Established cardiovascular biomarkers include N-terminal pro-brain natriuretic peptide (NT-proBNP) [3] and troponin [4], while emerging biomarkers include miRNAs [5], mimecan [6], and orexin [7]. However, none of these biomarkers are routinely measured, indicating the need for new feasible and reproducible biomarkers that help in screening the functional severity in heart failure patients with reduced ejection fraction (HFrEF).

Consequently, research is still continuing to improve risk stratification tools for cardiovascular disease (CVD), including those specific for chronic heart failure.

Multiple theories have attempted to explain the cardiovascular-hepatic relationship that has been documented with abnormal liver function test results in patients with CVD, including heart failure [8], ischemic heart disease [9], and atherosclerosis [10].

Hepatic fibrosis is no longer considered an isolated hepatic disease on the basis of its association with multisystem dysfunction, including CVD [11]. Non-invasive indices were developed for early detection and monitoring of hepatic fibrosis [12]. The validated indices include the Aspartate aminotransferase (AST)/Alanine aminotransferase (ALT) ratio [13], AST to platelet ratio index (APRI) [14], Fibrosis-4 score (FIB-4) [15], and non-alcoholic fatty liver disease (NAFLD) fibrosis score [16].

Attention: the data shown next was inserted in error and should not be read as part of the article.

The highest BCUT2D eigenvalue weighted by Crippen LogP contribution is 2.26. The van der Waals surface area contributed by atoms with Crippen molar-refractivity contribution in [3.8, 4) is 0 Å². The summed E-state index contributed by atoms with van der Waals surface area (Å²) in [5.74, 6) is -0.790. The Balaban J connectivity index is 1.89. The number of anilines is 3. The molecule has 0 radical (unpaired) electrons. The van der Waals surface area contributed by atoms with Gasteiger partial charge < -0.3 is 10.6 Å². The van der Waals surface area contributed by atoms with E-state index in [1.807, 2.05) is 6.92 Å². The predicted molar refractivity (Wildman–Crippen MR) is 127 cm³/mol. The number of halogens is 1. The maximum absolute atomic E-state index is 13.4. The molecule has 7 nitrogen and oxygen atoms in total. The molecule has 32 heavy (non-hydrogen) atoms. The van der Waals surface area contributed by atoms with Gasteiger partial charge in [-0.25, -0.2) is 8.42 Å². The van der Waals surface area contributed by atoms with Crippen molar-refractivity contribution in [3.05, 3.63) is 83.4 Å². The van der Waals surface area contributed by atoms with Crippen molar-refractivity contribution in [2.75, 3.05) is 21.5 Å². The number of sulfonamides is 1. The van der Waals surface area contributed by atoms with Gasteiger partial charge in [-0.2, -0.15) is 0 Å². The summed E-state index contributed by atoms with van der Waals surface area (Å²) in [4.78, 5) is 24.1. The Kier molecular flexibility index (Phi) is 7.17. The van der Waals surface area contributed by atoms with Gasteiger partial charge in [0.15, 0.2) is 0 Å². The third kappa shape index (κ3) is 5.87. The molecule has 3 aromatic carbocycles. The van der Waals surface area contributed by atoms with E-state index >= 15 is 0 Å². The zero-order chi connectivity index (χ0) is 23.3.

Previous reports highlighted the value of non-invasive hepatic fibrosis indices as prognostic tools in hepatic patients [17]. However, there is little research evaluating these indices in HFrEF patients.

In our study, we have focused on the role of AST/ALT ratio in predicting the functional severity of HFrEF.

Main text

Methods

Study design and participants

This retrospective cross-sectional study included 105 patients recruited from the heart failure outpatient clinic of Prince Sultan Cardiac Center Qassim (PSCCQ), Buraidah, Saudi Arabia.